At Pépé Bistro, expect familiar French comfort food with some local twists. Matt Surrusco sat down for three tasty dishes and one sweet dessert – from homemade foie gras to crème brûlée. Photos by Enric Català.
French restaurant and bar Pépé Bistro opened in March, but the owners behind it are not so new to the Phnom Penh culinary world.
Aude Moulard, co-owner and executive chef, finished a two-year stint cooking for the French ambassador in Phnom Penh earlier this year. Her business partner, Florent Montmeat, who manages Pépé, opened popular cocktail bar Chez Flo on Street 308 in 2014. In mid-June, Montmeat said he was in the process of selling the bar so he could try something new and focus on Pépé.
Moulard, 26, graduated from the Institut Paul Bocuse in Lyon, France, in 2015. As the second-oldest of seven siblings, she says she often cooked for her family at home.
“I was too energetic so [cooking] was the only way to calm me down,” the chef says, adding the bistro’s name is in part a homage to Moulard’s grandfather, a retired chef.
We started with the mackerel rillette with beetroot and raspberry sorbet ($6), which offers a variety of flavours, including the sweet sorbet, plus mango, pomegranate and market-fresh fish in the rillette, placed on two thick pieces of sourdough bread from a local French bakery. Tuna on toast will likely never satisfy me again.
Next, the homemade foie gras ($12) with Fine de Bourgogne – Moulard’s father’s recipe – was served with four slices of buttery brioche, a mango compote and Kampot sea salt and pepper on the side.
The chef suggests laying a piece of the French foie gras atop a slice of brioche, then adding a pinch of salt and pepper and finally the syrupy mango, all of which created a pleasant balance between the spices and the sweet compote.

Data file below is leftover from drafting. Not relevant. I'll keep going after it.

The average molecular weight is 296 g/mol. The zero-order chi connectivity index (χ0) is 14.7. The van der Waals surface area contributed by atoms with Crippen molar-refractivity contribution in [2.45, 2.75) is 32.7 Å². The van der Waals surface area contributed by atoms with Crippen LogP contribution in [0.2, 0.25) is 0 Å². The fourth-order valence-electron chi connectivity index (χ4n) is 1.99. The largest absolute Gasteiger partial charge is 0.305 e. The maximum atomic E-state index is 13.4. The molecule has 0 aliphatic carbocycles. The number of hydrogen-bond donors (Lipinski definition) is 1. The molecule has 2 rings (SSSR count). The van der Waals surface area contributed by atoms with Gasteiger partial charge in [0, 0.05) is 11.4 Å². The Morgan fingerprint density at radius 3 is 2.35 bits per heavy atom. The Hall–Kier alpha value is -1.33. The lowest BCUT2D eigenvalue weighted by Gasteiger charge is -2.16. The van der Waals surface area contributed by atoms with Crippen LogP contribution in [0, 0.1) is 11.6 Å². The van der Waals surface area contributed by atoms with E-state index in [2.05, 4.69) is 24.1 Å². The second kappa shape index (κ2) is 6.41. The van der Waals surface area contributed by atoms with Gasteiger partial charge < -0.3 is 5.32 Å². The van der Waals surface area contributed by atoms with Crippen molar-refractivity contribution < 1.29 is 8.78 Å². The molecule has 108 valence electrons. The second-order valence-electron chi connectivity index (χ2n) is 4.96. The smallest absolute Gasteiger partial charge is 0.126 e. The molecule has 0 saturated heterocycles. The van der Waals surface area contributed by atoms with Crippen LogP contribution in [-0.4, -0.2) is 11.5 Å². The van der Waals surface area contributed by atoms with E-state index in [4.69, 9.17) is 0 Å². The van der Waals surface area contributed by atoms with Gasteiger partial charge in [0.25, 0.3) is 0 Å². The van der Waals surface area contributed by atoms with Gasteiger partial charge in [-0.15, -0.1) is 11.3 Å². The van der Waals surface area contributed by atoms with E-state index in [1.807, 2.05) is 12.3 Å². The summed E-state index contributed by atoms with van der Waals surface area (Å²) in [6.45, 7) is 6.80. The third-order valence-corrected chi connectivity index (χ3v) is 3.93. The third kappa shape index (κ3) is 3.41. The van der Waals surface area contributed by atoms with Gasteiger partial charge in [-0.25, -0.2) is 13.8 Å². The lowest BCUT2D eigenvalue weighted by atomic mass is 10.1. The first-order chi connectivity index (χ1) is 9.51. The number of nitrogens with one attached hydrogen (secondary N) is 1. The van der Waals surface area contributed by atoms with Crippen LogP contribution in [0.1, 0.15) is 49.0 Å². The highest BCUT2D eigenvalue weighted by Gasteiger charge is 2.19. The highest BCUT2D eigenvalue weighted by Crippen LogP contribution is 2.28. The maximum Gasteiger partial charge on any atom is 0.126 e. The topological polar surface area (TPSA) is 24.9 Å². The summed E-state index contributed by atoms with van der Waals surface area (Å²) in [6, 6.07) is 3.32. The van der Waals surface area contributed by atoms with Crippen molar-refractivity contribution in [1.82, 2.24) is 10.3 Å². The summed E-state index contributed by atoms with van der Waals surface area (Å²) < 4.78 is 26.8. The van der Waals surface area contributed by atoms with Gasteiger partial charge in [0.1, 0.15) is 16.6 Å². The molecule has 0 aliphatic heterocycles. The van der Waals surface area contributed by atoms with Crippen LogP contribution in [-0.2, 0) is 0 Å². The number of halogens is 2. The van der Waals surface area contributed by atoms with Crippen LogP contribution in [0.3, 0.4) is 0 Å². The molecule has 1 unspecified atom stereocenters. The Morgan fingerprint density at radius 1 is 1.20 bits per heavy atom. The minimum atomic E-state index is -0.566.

For our main, the saku tuna tataki swam in a bowl of mashed sweet potatoes and vegetables ($14), resembling a cream soup with a sushi surprise. Five cubes of Pacific red tuna, are marinated in ginger and soy sauce and seared on two sides, retain a tender, red colour in the middle. The potato puree has some crunch from broccoli, chopped red and yellow peppers and carrots and thin cuts of aubergine, with black sesame seeds sprinkled on top.
For dessert, we tried the chef’s grandmother’s recipe, mémé’s crème brûlée ($5), which had a fruity Cambodian twist – diced pieces of passion fruit, dragon fruit, mango and watermelon spread to one side of the crackly layer of torch-caramelised brown sugar. The sugary crust of the light cream mixed well with the juicy fruit.
Pépé’s elegant yet comfortable atmosphere includes dark blue interior walls simply accented by lines of gold paint and black metal accoutrements, and cosy chairs and a couch. There’s also a front patio with outdoor seating and beautiful Cambodian tiles.
Combined with the ambiance, Pépé’s fine-dining-meets-comfort-food cuisine is a culinary choice of which your grandpa – pépé in French – would surely approve.